Kiwi students have scant knowledge of biosecurity risks

SND13-wk1-Biosecurity 300x225A survey of school children has found they lack knowledge about unwanted plants and pests and the effects they could have on our environment.

The findings are surprising given the constant warnings we receive on the threat they pose to our horticulture industry.

Officials from the Minister for Primary Industries are currently dealing with an outbreak of fruit fly in Auckland.

In 2014 Rajesh Ram surveyed 171 Year 9 students as part of his Master’s Degree at the University of Auckland’s Faculty of Education.

The survey found that 31 per cent could not name an unwanted animal. While some named possums and rats as pests, others listed animals that are only found in zoos in New Zealand, such as tigers, elephants and hippos.

And 33.3 per cent could not name an unwanted plant in New Zealand.

The students also lacked knowledge on what effect an unwanted plant or pest could have on the environment.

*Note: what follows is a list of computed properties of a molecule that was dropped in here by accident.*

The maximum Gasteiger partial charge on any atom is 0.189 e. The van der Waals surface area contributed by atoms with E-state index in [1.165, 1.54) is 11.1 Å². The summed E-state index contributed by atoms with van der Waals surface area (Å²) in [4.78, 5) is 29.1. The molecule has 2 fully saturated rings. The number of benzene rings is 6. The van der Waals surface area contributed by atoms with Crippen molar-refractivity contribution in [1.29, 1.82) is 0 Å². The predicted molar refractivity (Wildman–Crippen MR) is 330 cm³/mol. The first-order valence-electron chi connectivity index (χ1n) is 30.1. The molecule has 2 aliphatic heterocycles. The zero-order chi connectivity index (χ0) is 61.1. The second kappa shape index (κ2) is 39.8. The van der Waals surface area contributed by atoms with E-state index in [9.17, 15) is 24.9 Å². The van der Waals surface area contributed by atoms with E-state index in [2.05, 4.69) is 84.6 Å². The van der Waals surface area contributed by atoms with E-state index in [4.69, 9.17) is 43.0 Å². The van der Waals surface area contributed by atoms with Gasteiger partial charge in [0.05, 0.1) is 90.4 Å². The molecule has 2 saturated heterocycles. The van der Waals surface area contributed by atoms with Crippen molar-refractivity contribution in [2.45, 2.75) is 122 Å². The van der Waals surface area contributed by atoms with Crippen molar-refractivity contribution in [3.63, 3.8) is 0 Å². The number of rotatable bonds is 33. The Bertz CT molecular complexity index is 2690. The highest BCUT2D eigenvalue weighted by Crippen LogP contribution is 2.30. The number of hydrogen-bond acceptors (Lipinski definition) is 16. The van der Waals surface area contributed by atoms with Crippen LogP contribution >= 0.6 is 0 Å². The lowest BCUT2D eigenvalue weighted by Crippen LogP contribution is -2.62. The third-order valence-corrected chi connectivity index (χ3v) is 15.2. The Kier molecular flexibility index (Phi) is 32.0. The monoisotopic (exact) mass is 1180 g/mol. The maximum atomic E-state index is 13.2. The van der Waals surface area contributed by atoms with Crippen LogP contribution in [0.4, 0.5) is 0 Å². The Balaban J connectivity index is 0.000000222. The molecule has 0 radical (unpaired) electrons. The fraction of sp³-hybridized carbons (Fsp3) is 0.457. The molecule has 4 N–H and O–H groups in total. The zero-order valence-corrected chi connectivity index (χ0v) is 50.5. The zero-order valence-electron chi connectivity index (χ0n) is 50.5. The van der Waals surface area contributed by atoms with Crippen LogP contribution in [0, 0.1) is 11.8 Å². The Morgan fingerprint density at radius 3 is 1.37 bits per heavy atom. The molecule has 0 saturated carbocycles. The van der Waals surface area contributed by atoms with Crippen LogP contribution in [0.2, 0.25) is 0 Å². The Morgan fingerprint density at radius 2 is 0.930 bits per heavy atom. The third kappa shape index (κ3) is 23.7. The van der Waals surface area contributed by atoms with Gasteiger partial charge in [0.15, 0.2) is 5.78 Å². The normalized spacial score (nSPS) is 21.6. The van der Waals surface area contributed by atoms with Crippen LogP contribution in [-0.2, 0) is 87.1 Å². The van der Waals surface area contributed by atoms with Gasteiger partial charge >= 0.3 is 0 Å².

Those that did name an unwanted plant named marijuana, indicating that they perceived unwanted plants as illicit drugs. They also thought unwanted plants caused social problems in society like addiction, family violence and depression.

The students were not able to say how an unwanted plant could specifically harm native species or the ecosystem.

Rajesh, a former employee of MAF Biosecurity New Zealand, says biosecurity is an important aspect of our society.

“It would do us good in the long run if we raised the profile and importance of it in the community,” he says.

“Biosecurity is only discussed in the public domain when incursions like the fruit fly one occur. I believe this is not how it should be and more effort should be made by the authorities to bring the topic into the public domain.”

Rajesh says schools and teachers need to be provided with resources that can be effectively used to teach biosecurity, and it should be included in the school curriculum.

Currently, the term biosecurity is not mentioned in any of the level 5 objectives of the New Zealand curriculum.

Rajesh is now starting a PhD to see whether students have a critical understanding of social issues such as biosecurity in a local and/or national context.

He hopes to work with students to explore their conceptions of biosecurity risk.

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